Robert E. Lighthizer
With respect to known WTO advocates like Esserman/Howse, the point is not that they would make generic statements of support about the larger dispute settlement system—but the level of candid, specific and devastating criticisms that have come from such otherwise unlikely and credible sources. In this regard, and outside the trade remedy context, Esserman/Howse have said that the need to take a prudent approach in sensitive trade disputes “is a point that seems to have been wholly lost on the World Trade Organization.” They have described the FSC/ETI arbitral award as “arbitrary and silly,” “far exceeding any authority granted under the WTO treaties,” and as casting “a dark shadow over the WTO dispute settlement system.”
Mr. Ikenson cites David Palmeter—a rabid critic of the entire antidumping regime (who once referred to it as worse than “dog law”)—as an objective source to defend WTO jurisprudence in the area. He also invokes a former deputy director-general of the WTO (with oversight of dispute settlement) in this same context, which is a little like asking the Appellate Body if they think they’re doing okay.
Even die-hard defenders of the system should see a problem when respected analysts and WTO supporters like Gary Hufbauer provide devastating critiques of WTO jurisprudence in the tax area—where Mr. Hufbauer once compared the sophistication of the legal analysis to what one would expect from a “first year law student.”
Serious concerns extend not just to the trade remedy and tax areas—but also relate to U.S. policy on appropriations, agriculture, public morals, foreign policy, the environment, and elsewhere.
The notion that the United States—with an $800 billion trade imbalance that is supporting the growth (and exports) of the rest of the world—is some rogue nation deserving of this constant WTO rebuke appears nothing less than absurd.
Mr. Ikenson and others suggest that sovereignty is not a concern because the WTO cannot force us to comply with its rulings. But they are also the first ones to say the sky will fall if we don’t. Just a few days ago, Mr. Ikenson wrote on his blog that failure to implement the latest WTO zeroing decision—i.e., the one the Administration ridiculed as “devoid of legal merit” — “could open a Pandora’s box that could undermine and eventually destroy the rules-based trading system.”
I would argue that all sides of the larger trade debate have an enormous interest in seeing reform of the WTO dispute settlement system. One place to start would be establishing a blue ribbon commission in the U.S. to review adverse WTO decisions and advise Congress on whether panels followed their mandate. It’s an idea that at one time or another has been endorsed by the likes of [former and current senators] Bob Dole, Patrick Moynihan, Chuck Grassley, Jay Rockefeller and Max Baucus.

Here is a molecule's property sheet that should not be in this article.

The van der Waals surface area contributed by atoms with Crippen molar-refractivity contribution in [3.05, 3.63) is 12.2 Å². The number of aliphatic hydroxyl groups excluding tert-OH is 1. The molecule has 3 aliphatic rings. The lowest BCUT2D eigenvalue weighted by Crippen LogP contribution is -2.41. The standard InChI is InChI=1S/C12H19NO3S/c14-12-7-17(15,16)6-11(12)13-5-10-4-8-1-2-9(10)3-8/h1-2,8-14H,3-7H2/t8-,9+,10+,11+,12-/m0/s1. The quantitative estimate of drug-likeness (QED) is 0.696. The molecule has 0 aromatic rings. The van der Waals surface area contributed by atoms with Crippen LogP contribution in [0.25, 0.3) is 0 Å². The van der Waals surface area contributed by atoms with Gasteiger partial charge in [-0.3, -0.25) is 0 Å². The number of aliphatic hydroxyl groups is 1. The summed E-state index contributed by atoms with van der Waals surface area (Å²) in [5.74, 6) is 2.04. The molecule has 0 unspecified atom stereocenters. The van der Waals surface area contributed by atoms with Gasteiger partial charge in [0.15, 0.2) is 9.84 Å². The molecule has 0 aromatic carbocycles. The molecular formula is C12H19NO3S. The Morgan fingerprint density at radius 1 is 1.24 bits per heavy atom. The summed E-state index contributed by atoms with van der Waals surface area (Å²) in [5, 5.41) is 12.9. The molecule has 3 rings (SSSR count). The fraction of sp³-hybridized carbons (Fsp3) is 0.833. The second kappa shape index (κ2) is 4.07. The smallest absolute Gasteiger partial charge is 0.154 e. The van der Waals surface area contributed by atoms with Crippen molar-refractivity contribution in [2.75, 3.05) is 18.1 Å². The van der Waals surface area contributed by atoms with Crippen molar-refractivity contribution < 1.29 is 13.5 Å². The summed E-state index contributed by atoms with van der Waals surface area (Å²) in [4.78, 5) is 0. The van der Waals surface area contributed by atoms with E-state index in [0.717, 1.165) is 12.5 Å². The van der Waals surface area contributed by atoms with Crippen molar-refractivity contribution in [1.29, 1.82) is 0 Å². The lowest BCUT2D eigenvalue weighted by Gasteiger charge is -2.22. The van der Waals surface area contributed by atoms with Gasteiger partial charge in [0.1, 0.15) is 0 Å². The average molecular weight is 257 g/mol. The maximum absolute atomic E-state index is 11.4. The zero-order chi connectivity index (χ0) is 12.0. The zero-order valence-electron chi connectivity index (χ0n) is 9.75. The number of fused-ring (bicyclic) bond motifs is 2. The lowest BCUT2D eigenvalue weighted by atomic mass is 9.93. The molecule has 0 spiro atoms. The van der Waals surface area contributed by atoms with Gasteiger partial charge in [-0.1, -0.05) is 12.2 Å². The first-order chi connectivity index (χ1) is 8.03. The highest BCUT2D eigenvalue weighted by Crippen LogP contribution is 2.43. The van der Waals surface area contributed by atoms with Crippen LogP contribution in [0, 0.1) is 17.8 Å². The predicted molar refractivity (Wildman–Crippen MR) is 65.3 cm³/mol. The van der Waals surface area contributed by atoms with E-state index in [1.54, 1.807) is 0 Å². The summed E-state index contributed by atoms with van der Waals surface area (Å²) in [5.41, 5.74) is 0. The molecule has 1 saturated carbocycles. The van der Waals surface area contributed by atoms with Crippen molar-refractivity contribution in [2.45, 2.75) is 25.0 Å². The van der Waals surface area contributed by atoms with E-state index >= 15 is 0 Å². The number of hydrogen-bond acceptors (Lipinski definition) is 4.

It wouldn’t be a cure-all, but it would start the process of re-instilling some faith in a system that needs it badly.
February 23, 2007
Daniel J. Ikenson
I do not dispute Mr. Lighthizer’s contention that other experts share his concerns about the dispute settlement system. It is worth noting, however, that the Esserman/Howse paper that he cites contains the following passages:
“The [Appellate Body] judges have displayed levels of integrity and independence that rival those found in the best domestic court systems”;
“Disputes at the WTO are now settled largely on the basis of the rule of law rather than simple power politics”;
“An open-minded look at the record shows that, in most areas, the Appellate Body has acted with due respect for state sovereignty and the letter of the law.”
The views of the administration and Congress presented by Mr. Lighthizer lack objectivity. After all, it is the administration that defends U.S. policies and actions at the WTO, and usually it is Congress’s laws that are in dispute. Furthermore, although John Greenwald is a knowledgeable and respected trade lawyer, he has represented domestic interests that have received Byrd amendment subsidies, which might animate his harsh assessment of the AB decision in that case. Here is a brief paper on the Byrd amendment (PDF), which summarizes the critical issues.
Like so much other dissent from WTO trade remedy rebukes, Professor Alford’s denunciation of the recent AB decision on zeroing assumes that the due deference provisions in Article 17.6 of the Antidumping Agreement (PDF) give cover to national authorities to do whatever they want with respect to how they determine and measure dumping. Article 2.4 specifies that “a fair comparison shall be made between the export price and the normal value.” The AB has ruled that zeroing precludes a fair comparison by treating certain export transactions as being lower-priced than they actually are, thereby denying full consideration of all export transactions. Under what permissible interpretation can zeroing be allowed while respecting the fair comparison language?
As I stated in my opening post, the system isn’t perfect. But, by and large, it gets good grades from those who have followed closely the WTO’s evolution, and who have been published frequently in peer-reviewed legal and economic journals on the topic. Last year Colombia University sponsored an event honoring the WTO’s 10-year anniversary, at which many experts gave presentations. The remarks in those papers and talks are predominantly enthusiastic and acclamatory.
David Palmeter, a trade lawyer and academic suggested: “The dispute settlement system has been, and no doubt will continue to be, the crown jewel of the WTO.”
The venerable international trade law professor and scholar, John Jackson, offered: “But even more impressive in the minds of many observers is the operation of the WTO dispute settlement (DS) system.”